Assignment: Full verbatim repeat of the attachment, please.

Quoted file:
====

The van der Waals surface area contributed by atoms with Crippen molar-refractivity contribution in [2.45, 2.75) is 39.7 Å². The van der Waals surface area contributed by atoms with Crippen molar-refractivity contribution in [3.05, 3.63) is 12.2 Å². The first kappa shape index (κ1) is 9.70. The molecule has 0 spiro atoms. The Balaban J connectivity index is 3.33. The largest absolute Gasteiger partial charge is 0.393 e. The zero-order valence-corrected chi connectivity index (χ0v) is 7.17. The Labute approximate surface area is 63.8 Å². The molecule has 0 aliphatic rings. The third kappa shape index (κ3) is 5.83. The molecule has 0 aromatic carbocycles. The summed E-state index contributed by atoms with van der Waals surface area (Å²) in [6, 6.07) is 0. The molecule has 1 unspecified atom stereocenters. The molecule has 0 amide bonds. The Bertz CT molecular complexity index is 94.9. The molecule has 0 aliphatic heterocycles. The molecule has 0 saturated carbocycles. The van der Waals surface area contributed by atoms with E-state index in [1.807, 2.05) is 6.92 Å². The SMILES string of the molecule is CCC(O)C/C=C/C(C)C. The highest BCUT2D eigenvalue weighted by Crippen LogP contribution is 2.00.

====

The van der Waals surface area contributed by atoms with Crippen molar-refractivity contribution in [2.45, 2.75) is 39.7 Å². The van der Waals surface area contributed by atoms with Crippen molar-refractivity contribution in [3.05, 3.63) is 12.2 Å². The first kappa shape index (κ1) is 9.70. The molecule has 0 spiro atoms. The Balaban J connectivity index is 3.33. The largest absolute Gasteiger partial charge is 0.393 e. The zero-order valence-corrected chi connectivity index (χ0v) is 7.17. The Labute approximate surface area is 63.8 Å². The molecule has 0 aliphatic rings. The third kappa shape index (κ3) is 5.83. The molecule has 0 aromatic carbocycles. The summed E-state index contributed by atoms with van der Waals surface area (Å²) in [6, 6.07) is 0. The molecule has 1 unspecified atom stereocenters. The molecule has 0 amide bonds. The Bertz CT molecular complexity index is 94.9. The molecule has 0 aliphatic heterocycles. The molecule has 0 saturated carbocycles. The van der Waals surface area contributed by atoms with E-state index in [1.807, 2.05) is 6.92 Å². The SMILES string of the molecule is CCC(O)C/C=C/C(C)C. The highest BCUT2D eigenvalue weighted by Crippen LogP contribution is 2.00.